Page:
September 14, 2018

By Dr. Mari Ann Callais

As sororities and sorority members, we often talk about “sisterhood” and friendship. When asked to define sisterhood, we say we can’t explain it. Today, we are at a critical time in the history of our sororities to not only be able to describe what it is but to live it through caring for and about one another. We MUST not only be able to explain sisterhood, but it is time for us to treat one another with the mutual respect as women who are supposed to care about one another. I tell students all the time if everything we do as sororities has to be mandatory, or about points or fines, then what we call sisterhood is not really there. The time has come that sisterhood is not something we spend time talking about — sisterhood has to be something that continues to grow as we grow.

I was reading an article about women as a sisterhood titled “Time to Put ‘Sister’ Back in ‘Sisterhood’” by Sophia Nelson. This particular piece jumped off of my computer screen:

“True sisterhood cannot be forced. It has to be developed with interest, patience, reciprocity and over time. Not every woman will be your best friend, nor should she be invited to be in your inner circle, but every woman is deserving of your respect and support when you are able to provide it. Sisterhood is not a trite word we throw around. Being your sister’s keeper should be a reflex. It should be based on how you would want to be treated if you were walking in her shoes. Sisterhood knows no boundary, no race, no class or geography. Sisterhood transcends, and it transforms us for the better. Sisterhood is from the heart.”

Today, we can no longer talk about sisterhood and not practice it. It’s time to live it by doing what we say we will do. Sisterhood is not pictures blowing glitter or showering someone with confetti. Sisterhood is not holding someone’s hair back while she throws up after having too much to drink. Sisterhood is not leaving someone at a party alone where she may not know anyone else and could be put in a situation where she could be harmed. Sisterhood is not yelling at an officer who is trying to do the right thing, the job you as a chapter elected her to do by following the organization’s policies or the law. I know these things sound horrible and wish they were not true, but I hear this and so much more from sorority women across the country on a regular basis. This is not okay. This is not what we were founded for. This is not sisterhood.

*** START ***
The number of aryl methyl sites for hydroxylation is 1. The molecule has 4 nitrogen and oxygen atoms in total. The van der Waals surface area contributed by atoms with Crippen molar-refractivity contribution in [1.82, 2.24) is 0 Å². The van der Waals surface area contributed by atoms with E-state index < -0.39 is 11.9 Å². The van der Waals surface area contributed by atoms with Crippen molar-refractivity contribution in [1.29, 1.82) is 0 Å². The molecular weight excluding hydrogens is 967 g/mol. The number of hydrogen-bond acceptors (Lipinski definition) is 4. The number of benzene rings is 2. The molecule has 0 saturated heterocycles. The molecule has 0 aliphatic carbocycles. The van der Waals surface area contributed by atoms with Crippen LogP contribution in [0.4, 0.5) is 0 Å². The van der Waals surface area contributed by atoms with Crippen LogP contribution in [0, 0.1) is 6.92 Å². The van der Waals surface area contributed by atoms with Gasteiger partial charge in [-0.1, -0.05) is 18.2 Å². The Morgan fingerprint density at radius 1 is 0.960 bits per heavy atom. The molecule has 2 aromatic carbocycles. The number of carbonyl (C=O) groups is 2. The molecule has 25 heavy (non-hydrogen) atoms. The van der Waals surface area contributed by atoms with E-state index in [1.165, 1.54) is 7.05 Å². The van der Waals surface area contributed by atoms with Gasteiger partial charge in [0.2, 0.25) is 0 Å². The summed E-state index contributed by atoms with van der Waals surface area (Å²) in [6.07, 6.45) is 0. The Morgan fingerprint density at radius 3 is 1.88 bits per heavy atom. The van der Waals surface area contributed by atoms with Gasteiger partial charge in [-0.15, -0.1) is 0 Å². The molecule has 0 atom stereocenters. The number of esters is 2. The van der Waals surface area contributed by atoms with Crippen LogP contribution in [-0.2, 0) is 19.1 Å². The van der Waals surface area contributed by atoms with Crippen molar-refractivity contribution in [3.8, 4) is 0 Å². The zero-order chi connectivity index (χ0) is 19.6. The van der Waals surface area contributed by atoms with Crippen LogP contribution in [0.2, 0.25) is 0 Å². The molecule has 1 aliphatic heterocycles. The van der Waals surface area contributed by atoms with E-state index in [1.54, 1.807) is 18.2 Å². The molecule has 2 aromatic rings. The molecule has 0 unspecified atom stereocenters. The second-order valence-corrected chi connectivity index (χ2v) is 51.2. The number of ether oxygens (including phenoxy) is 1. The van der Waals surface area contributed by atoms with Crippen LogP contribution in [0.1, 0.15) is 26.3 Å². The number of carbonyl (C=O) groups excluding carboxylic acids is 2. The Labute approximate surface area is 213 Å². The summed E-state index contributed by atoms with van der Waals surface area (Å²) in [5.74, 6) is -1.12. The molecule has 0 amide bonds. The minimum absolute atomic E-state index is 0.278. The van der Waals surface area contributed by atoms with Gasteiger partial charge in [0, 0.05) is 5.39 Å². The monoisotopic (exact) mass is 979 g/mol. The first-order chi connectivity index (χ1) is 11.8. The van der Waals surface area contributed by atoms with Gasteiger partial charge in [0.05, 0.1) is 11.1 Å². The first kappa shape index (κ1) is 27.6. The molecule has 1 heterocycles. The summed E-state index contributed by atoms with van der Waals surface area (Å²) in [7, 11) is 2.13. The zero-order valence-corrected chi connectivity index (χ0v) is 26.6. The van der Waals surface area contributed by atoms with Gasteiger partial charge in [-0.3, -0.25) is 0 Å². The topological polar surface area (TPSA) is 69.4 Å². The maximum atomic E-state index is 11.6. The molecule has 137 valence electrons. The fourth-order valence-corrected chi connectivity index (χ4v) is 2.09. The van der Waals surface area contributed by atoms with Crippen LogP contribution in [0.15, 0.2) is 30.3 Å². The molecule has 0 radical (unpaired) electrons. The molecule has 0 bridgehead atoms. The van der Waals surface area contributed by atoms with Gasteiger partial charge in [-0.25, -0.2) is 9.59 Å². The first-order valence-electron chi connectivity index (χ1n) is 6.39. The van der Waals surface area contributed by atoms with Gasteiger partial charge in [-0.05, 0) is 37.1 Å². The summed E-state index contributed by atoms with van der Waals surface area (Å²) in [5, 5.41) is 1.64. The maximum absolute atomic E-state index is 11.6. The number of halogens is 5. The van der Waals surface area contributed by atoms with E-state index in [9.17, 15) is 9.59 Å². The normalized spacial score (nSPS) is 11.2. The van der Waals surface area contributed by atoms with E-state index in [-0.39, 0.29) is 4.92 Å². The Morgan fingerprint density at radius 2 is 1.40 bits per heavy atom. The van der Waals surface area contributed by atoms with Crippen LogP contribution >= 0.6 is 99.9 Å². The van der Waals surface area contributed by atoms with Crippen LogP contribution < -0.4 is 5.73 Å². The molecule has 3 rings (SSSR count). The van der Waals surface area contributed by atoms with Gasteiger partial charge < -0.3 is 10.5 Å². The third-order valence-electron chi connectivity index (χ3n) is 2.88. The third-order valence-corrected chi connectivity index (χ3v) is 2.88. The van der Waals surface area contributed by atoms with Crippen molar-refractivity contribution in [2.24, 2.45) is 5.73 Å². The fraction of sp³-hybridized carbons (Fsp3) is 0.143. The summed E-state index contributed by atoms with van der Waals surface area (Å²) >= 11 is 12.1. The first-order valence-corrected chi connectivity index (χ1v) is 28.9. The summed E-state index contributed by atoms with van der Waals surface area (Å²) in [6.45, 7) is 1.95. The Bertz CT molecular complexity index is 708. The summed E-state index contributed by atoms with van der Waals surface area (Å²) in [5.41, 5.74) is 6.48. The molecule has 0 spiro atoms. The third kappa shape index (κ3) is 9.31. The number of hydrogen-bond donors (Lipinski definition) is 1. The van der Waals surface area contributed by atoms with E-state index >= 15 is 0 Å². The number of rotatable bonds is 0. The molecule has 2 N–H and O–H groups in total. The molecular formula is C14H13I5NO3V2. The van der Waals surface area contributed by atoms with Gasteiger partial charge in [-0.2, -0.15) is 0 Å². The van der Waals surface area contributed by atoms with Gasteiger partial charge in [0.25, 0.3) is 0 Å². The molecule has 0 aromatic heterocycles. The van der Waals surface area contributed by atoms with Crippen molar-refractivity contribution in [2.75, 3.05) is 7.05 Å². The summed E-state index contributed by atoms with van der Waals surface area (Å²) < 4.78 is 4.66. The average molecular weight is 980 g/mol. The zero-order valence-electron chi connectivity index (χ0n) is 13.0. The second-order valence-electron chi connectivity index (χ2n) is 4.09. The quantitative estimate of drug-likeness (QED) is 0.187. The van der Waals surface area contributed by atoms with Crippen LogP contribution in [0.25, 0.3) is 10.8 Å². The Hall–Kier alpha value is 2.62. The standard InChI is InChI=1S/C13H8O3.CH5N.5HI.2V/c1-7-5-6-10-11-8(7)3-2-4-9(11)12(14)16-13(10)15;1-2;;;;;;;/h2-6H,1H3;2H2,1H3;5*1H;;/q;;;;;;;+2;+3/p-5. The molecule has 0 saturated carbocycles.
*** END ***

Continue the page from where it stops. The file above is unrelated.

Please read Nelson’s words again:

“True sisterhood cannot be forced. It has to be developed with interest, patience, reciprocity and over time. Not every woman will be your best friend, nor should she be invited to be in your inner circle, but every woman is deserving of your respect and support when you are able to provide it. Sisterhood is not a trite word we throw around. Being your sister’s keeper should be a reflex. It should be based on how you would want to be treated if you were walking in her shoes. Sisterhood knows no boundary, no race, no class or geography. Sisterhood transcends, and it transforms us for the better. Sisterhood is from the heart.”